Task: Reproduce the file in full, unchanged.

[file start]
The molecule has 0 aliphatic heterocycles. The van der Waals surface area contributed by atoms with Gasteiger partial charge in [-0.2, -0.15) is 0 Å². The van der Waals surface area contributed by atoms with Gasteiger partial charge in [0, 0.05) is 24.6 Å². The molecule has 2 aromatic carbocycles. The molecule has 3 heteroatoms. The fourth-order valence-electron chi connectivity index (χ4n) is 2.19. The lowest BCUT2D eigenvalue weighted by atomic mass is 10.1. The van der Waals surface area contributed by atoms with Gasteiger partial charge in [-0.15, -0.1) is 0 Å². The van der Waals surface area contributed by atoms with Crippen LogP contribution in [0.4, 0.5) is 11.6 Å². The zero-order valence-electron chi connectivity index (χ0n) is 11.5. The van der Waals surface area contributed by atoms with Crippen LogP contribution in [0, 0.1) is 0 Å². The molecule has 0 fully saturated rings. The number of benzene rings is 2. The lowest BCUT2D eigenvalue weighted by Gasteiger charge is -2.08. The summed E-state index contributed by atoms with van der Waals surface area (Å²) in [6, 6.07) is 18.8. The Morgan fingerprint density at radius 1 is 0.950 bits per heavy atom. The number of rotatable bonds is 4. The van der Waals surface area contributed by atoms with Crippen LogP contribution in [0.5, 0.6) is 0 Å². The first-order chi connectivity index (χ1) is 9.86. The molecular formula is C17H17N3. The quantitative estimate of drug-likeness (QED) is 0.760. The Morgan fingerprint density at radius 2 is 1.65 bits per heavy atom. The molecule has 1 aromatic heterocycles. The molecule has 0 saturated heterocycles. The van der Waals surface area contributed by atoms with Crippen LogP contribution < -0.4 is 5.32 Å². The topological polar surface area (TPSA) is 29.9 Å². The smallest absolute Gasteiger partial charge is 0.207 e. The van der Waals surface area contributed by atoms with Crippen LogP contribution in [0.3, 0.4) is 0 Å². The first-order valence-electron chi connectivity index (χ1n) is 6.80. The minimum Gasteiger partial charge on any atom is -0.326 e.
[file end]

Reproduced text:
The molecule has 0 aliphatic heterocycles. The van der Waals surface area contributed by atoms with Gasteiger partial charge in [-0.2, -0.15) is 0 Å². The van der Waals surface area contributed by atoms with Gasteiger partial charge in [0, 0.05) is 24.6 Å². The molecule has 2 aromatic carbocycles. The molecule has 3 heteroatoms. The fourth-order valence-electron chi connectivity index (χ4n) is 2.19. The lowest BCUT2D eigenvalue weighted by atomic mass is 10.1. The van der Waals surface area contributed by atoms with Gasteiger partial charge in [-0.15, -0.1) is 0 Å². The van der Waals surface area contributed by atoms with Crippen LogP contribution in [0.4, 0.5) is 11.6 Å². The zero-order valence-electron chi connectivity index (χ0n) is 11.5. The van der Waals surface area contributed by atoms with Crippen LogP contribution in [0, 0.1) is 0 Å². The molecule has 0 fully saturated rings. The number of benzene rings is 2. The lowest BCUT2D eigenvalue weighted by Gasteiger charge is -2.08. The summed E-state index contributed by atoms with van der Waals surface area (Å²) in [6, 6.07) is 18.8. The Morgan fingerprint density at radius 1 is 0.950 bits per heavy atom. The number of rotatable bonds is 4. The van der Waals surface area contributed by atoms with Crippen LogP contribution in [0.5, 0.6) is 0 Å². The first-order chi connectivity index (χ1) is 9.86. The molecular formula is C17H17N3. The quantitative estimate of drug-likeness (QED) is 0.760. The Morgan fingerprint density at radius 2 is 1.65 bits per heavy atom. The molecule has 1 aromatic heterocycles. The molecule has 0 saturated heterocycles. The van der Waals surface area contributed by atoms with Crippen LogP contribution < -0.4 is 5.32 Å². The topological polar surface area (TPSA) is 29.9 Å². The smallest absolute Gasteiger partial charge is 0.207 e. The van der Waals surface area contributed by atoms with Crippen LogP contribution in [0.3, 0.4) is 0 Å². The first-order valence-electron chi connectivity index (χ1n) is 6.80. The minimum Gasteiger partial charge on any atom is -0.326 e.